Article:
A crush of people mobbed a Manila site trying to get the Pfizer vaccine earlier this week. So, the Philippines has taken a “brand agnostic” approach and barred local governments from announcing which jabs are given out at inoculation sites, NPR reports.
Background: China’s Sinovac vaccine makes up most of the country’s supply.
Speeding vaccinations is an urgent issue for the Philippines because it has Southeast Asia’s second-highest COVID-19 infection rate and less than 1% of its 108 million people are fully vaccinated.
The slow rollout has been blamed on people waiting out higher-efficacy vaccines, misinformation, poor government messaging—and scars from the botched rollout of the dengue fever vaccine DengVaxia in 2016.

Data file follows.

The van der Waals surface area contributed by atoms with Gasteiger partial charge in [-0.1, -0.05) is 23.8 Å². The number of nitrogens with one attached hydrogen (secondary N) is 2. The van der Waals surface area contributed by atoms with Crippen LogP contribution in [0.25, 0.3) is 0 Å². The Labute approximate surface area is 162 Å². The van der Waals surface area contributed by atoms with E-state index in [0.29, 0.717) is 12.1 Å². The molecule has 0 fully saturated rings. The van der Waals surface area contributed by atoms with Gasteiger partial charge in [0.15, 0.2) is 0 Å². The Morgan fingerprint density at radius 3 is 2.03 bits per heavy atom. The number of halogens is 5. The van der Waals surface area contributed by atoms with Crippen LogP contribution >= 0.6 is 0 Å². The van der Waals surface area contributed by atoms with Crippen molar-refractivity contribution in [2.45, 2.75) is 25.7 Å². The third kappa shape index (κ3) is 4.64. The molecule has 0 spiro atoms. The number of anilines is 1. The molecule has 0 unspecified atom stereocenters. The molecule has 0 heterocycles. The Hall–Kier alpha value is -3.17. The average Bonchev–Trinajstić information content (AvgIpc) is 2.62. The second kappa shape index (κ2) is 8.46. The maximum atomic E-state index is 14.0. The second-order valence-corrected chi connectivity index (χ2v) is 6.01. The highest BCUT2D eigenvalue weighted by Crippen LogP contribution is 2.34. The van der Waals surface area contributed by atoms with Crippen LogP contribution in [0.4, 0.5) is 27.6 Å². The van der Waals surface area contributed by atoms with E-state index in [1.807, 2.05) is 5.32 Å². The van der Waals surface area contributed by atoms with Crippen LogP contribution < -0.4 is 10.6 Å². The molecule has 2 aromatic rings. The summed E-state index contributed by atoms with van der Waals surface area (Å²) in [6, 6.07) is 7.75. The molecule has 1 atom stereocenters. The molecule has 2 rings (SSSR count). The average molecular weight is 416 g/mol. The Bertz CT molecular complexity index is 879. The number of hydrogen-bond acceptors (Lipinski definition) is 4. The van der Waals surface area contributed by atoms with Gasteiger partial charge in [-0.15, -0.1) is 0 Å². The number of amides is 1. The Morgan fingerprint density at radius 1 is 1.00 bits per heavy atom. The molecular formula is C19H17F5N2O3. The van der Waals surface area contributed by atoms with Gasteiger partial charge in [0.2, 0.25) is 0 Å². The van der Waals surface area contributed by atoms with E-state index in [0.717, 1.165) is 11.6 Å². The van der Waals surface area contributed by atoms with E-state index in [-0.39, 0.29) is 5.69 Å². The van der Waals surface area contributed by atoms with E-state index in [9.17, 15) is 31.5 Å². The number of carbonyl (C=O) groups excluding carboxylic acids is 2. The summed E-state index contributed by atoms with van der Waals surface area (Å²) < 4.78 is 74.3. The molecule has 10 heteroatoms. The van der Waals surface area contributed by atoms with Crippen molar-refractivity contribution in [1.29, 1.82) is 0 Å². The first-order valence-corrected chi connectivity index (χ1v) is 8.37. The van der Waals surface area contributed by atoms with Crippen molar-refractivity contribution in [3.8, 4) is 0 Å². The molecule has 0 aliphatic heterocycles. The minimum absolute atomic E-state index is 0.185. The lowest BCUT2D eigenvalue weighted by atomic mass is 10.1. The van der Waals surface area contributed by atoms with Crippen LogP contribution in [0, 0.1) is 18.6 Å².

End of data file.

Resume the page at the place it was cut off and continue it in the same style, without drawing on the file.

Meanwhile in the US: Lottery tickets and cash payouts are being offered to persuade the “vaccine hesistant.” In a Washington Post commentary, James Hohmann details the downside of the approach, which can:
- Make people more suspicious or vaccines seem riskier
- Habituate people to hold out for more perks for future boosters or vaccines
- Ignore mistrust or misinformation about the vaccines that should be addressed head-on
Hohmann also takes issue with euphemisms such as vaccine hesitant to describe “people who — let’s face it — selfishly ignore experts” and urges people to think about how “entitled and spoiled this must look to the developing world, desperate for access to vaccines.”